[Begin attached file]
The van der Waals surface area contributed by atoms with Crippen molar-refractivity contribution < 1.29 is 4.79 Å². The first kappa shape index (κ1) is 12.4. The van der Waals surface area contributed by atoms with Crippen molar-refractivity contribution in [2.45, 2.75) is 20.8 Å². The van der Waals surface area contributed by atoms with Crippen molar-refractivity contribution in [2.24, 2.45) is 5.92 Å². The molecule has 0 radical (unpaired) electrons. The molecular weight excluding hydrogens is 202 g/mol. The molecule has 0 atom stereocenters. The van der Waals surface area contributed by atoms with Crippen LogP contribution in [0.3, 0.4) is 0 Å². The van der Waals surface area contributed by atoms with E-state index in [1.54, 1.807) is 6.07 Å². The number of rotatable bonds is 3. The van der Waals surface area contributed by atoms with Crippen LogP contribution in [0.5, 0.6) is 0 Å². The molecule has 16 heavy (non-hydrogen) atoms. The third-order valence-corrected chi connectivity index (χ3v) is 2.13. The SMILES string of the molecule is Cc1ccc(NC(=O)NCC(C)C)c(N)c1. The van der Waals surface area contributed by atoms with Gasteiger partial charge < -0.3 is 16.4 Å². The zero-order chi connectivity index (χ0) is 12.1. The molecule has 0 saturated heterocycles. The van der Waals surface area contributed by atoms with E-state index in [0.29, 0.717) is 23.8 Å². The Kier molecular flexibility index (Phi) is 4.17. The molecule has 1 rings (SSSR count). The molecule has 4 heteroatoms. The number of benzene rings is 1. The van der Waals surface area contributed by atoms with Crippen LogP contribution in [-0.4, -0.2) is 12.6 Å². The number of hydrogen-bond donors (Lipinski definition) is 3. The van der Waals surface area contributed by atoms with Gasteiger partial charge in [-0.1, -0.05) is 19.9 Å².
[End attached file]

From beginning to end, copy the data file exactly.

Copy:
The van der Waals surface area contributed by atoms with Crippen molar-refractivity contribution < 1.29 is 4.79 Å². The first kappa shape index (κ1) is 12.4. The van der Waals surface area contributed by atoms with Crippen molar-refractivity contribution in [2.45, 2.75) is 20.8 Å². The van der Waals surface area contributed by atoms with Crippen molar-refractivity contribution in [2.24, 2.45) is 5.92 Å². The molecule has 0 radical (unpaired) electrons. The molecular weight excluding hydrogens is 202 g/mol. The molecule has 0 atom stereocenters. The van der Waals surface area contributed by atoms with Crippen LogP contribution in [0.3, 0.4) is 0 Å². The van der Waals surface area contributed by atoms with E-state index in [1.54, 1.807) is 6.07 Å². The number of rotatable bonds is 3. The van der Waals surface area contributed by atoms with Crippen LogP contribution in [0.5, 0.6) is 0 Å². The molecule has 16 heavy (non-hydrogen) atoms. The third-order valence-corrected chi connectivity index (χ3v) is 2.13. The SMILES string of the molecule is Cc1ccc(NC(=O)NCC(C)C)c(N)c1. The van der Waals surface area contributed by atoms with Gasteiger partial charge < -0.3 is 16.4 Å². The zero-order chi connectivity index (χ0) is 12.1. The molecule has 0 saturated heterocycles. The van der Waals surface area contributed by atoms with E-state index in [0.29, 0.717) is 23.8 Å². The Kier molecular flexibility index (Phi) is 4.17. The molecule has 1 rings (SSSR count). The molecule has 4 heteroatoms. The number of benzene rings is 1. The van der Waals surface area contributed by atoms with Crippen LogP contribution in [-0.4, -0.2) is 12.6 Å². The number of hydrogen-bond donors (Lipinski definition) is 3. The van der Waals surface area contributed by atoms with Gasteiger partial charge in [-0.1, -0.05) is 19.9 Å².